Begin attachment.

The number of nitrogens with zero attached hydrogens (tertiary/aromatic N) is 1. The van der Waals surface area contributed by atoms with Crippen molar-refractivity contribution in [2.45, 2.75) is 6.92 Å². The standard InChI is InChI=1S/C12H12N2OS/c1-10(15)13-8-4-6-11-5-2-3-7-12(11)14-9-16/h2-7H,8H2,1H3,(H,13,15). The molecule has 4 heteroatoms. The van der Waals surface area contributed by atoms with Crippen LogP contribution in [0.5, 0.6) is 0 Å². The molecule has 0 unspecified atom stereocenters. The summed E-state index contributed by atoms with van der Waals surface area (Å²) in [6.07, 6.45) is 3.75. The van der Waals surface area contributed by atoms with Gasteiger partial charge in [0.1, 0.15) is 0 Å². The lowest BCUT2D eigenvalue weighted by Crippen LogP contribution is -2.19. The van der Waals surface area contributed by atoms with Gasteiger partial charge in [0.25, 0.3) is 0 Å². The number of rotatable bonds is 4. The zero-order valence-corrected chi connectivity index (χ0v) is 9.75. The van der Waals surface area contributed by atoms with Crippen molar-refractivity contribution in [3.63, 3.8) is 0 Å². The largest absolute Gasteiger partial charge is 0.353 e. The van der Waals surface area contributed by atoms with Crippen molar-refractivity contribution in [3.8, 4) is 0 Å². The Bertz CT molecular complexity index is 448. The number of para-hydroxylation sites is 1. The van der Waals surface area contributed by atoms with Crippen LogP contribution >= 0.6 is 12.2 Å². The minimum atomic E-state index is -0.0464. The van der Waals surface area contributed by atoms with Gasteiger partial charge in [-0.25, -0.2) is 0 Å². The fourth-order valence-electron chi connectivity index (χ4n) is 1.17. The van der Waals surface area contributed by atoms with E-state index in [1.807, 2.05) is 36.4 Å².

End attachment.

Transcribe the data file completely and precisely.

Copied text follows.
The number of nitrogens with zero attached hydrogens (tertiary/aromatic N) is 1. The van der Waals surface area contributed by atoms with Crippen molar-refractivity contribution in [2.45, 2.75) is 6.92 Å². The standard InChI is InChI=1S/C12H12N2OS/c1-10(15)13-8-4-6-11-5-2-3-7-12(11)14-9-16/h2-7H,8H2,1H3,(H,13,15). The molecule has 4 heteroatoms. The van der Waals surface area contributed by atoms with Crippen LogP contribution in [0.5, 0.6) is 0 Å². The molecule has 0 unspecified atom stereocenters. The summed E-state index contributed by atoms with van der Waals surface area (Å²) in [6.07, 6.45) is 3.75. The van der Waals surface area contributed by atoms with Gasteiger partial charge in [0.1, 0.15) is 0 Å². The lowest BCUT2D eigenvalue weighted by Crippen LogP contribution is -2.19. The van der Waals surface area contributed by atoms with Gasteiger partial charge in [0.25, 0.3) is 0 Å². The number of rotatable bonds is 4. The zero-order valence-corrected chi connectivity index (χ0v) is 9.75. The van der Waals surface area contributed by atoms with Crippen molar-refractivity contribution in [3.63, 3.8) is 0 Å². The largest absolute Gasteiger partial charge is 0.353 e. The van der Waals surface area contributed by atoms with Crippen molar-refractivity contribution in [3.8, 4) is 0 Å². The Bertz CT molecular complexity index is 448. The number of para-hydroxylation sites is 1. The van der Waals surface area contributed by atoms with Crippen LogP contribution >= 0.6 is 12.2 Å². The minimum atomic E-state index is -0.0464. The van der Waals surface area contributed by atoms with Gasteiger partial charge in [-0.25, -0.2) is 0 Å². The fourth-order valence-electron chi connectivity index (χ4n) is 1.17. The van der Waals surface area contributed by atoms with E-state index in [1.807, 2.05) is 36.4 Å².